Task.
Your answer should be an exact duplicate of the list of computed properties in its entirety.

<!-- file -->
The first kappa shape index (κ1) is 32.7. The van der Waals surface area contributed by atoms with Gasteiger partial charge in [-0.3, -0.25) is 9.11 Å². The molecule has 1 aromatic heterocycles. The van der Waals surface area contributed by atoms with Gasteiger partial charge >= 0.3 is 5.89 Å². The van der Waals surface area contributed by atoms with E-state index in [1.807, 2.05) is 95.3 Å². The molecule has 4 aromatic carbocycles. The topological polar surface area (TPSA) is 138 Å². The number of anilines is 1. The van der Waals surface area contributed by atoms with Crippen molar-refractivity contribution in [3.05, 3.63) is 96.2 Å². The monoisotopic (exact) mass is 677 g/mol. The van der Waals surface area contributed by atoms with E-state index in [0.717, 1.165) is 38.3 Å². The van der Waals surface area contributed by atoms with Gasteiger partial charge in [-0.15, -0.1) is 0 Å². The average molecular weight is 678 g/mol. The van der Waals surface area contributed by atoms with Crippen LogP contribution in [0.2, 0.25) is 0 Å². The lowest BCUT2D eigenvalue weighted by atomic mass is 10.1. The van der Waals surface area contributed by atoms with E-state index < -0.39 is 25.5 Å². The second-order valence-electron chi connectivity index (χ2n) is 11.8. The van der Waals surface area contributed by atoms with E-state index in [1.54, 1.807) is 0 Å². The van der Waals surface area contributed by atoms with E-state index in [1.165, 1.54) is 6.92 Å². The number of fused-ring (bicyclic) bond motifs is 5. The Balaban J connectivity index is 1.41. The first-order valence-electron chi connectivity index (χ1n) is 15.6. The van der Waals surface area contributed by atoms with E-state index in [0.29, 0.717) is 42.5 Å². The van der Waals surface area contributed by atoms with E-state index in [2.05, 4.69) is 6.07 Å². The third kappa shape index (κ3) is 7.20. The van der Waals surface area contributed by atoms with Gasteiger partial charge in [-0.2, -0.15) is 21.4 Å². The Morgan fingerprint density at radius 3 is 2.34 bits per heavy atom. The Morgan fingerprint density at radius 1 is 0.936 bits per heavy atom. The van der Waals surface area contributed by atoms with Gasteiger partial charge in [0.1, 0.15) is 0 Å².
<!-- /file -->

The first kappa shape index (κ1) is 32.7. The van der Waals surface area contributed by atoms with Gasteiger partial charge in [-0.3, -0.25) is 9.11 Å². The molecule has 1 aromatic heterocycles. The van der Waals surface area contributed by atoms with Gasteiger partial charge >= 0.3 is 5.89 Å². The van der Waals surface area contributed by atoms with E-state index in [1.807, 2.05) is 95.3 Å². The molecule has 4 aromatic carbocycles. The topological polar surface area (TPSA) is 138 Å². The number of anilines is 1. The van der Waals surface area contributed by atoms with Crippen molar-refractivity contribution in [3.05, 3.63) is 96.2 Å². The monoisotopic (exact) mass is 677 g/mol. The van der Waals surface area contributed by atoms with E-state index in [0.717, 1.165) is 38.3 Å². The van der Waals surface area contributed by atoms with Gasteiger partial charge in [-0.15, -0.1) is 0 Å². The average molecular weight is 678 g/mol. The van der Waals surface area contributed by atoms with Crippen LogP contribution in [0.2, 0.25) is 0 Å². The lowest BCUT2D eigenvalue weighted by atomic mass is 10.1. The van der Waals surface area contributed by atoms with E-state index < -0.39 is 25.5 Å². The second-order valence-electron chi connectivity index (χ2n) is 11.8. The van der Waals surface area contributed by atoms with E-state index in [1.54, 1.807) is 0 Å². The van der Waals surface area contributed by atoms with E-state index in [1.165, 1.54) is 6.92 Å². The number of fused-ring (bicyclic) bond motifs is 5. The Balaban J connectivity index is 1.41. The first-order valence-electron chi connectivity index (χ1n) is 15.6. The van der Waals surface area contributed by atoms with E-state index in [0.29, 0.717) is 42.5 Å². The van der Waals surface area contributed by atoms with E-state index in [2.05, 4.69) is 6.07 Å². The third kappa shape index (κ3) is 7.20. The van der Waals surface area contributed by atoms with Gasteiger partial charge in [-0.2, -0.15) is 21.4 Å². The Morgan fingerprint density at radius 3 is 2.34 bits per heavy atom. The Morgan fingerprint density at radius 1 is 0.936 bits per heavy atom. The van der Waals surface area contributed by atoms with Gasteiger partial charge in [0.1, 0.15) is 0 Å².